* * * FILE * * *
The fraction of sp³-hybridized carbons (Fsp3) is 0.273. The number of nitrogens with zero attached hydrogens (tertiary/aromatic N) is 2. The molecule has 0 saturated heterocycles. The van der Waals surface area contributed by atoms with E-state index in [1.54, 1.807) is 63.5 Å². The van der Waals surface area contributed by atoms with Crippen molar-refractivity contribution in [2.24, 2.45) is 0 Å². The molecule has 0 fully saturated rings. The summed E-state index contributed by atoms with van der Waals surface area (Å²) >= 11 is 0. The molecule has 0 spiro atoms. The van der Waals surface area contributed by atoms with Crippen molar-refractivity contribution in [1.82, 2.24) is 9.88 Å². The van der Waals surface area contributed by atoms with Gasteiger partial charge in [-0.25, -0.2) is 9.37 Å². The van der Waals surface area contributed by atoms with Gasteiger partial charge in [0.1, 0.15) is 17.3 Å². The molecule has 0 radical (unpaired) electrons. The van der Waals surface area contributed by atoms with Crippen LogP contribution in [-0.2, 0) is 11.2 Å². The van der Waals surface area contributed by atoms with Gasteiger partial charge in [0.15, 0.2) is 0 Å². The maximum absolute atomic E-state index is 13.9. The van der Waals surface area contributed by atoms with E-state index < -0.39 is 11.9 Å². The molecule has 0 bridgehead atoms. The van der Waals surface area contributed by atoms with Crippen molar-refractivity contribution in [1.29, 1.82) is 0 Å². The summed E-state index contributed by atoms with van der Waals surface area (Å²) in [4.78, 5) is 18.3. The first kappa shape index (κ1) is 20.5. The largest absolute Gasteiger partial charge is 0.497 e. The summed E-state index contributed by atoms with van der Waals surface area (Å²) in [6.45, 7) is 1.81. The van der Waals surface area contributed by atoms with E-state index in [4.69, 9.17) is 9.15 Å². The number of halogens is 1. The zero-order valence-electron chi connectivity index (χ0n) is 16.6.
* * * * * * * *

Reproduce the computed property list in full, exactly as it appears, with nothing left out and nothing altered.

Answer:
The fraction of sp³-hybridized carbons (Fsp3) is 0.273. The number of nitrogens with zero attached hydrogens (tertiary/aromatic N) is 2. The molecule has 0 saturated heterocycles. The van der Waals surface area contributed by atoms with E-state index in [1.54, 1.807) is 63.5 Å². The van der Waals surface area contributed by atoms with Crippen molar-refractivity contribution in [2.24, 2.45) is 0 Å². The molecule has 0 fully saturated rings. The summed E-state index contributed by atoms with van der Waals surface area (Å²) >= 11 is 0. The molecule has 0 spiro atoms. The van der Waals surface area contributed by atoms with Crippen molar-refractivity contribution in [1.82, 2.24) is 9.88 Å². The van der Waals surface area contributed by atoms with Gasteiger partial charge in [-0.25, -0.2) is 9.37 Å². The van der Waals surface area contributed by atoms with Gasteiger partial charge in [0.1, 0.15) is 17.3 Å². The molecule has 0 radical (unpaired) electrons. The van der Waals surface area contributed by atoms with Crippen LogP contribution in [-0.2, 0) is 11.2 Å². The van der Waals surface area contributed by atoms with Gasteiger partial charge in [0.15, 0.2) is 0 Å². The maximum absolute atomic E-state index is 13.9. The van der Waals surface area contributed by atoms with E-state index < -0.39 is 11.9 Å². The molecule has 0 bridgehead atoms. The van der Waals surface area contributed by atoms with Crippen molar-refractivity contribution in [1.29, 1.82) is 0 Å². The summed E-state index contributed by atoms with van der Waals surface area (Å²) in [4.78, 5) is 18.3. The first kappa shape index (κ1) is 20.5. The largest absolute Gasteiger partial charge is 0.497 e. The summed E-state index contributed by atoms with van der Waals surface area (Å²) in [6.45, 7) is 1.81. The van der Waals surface area contributed by atoms with E-state index in [4.69, 9.17) is 9.15 Å². The number of halogens is 1. The zero-order valence-electron chi connectivity index (χ0n) is 16.6.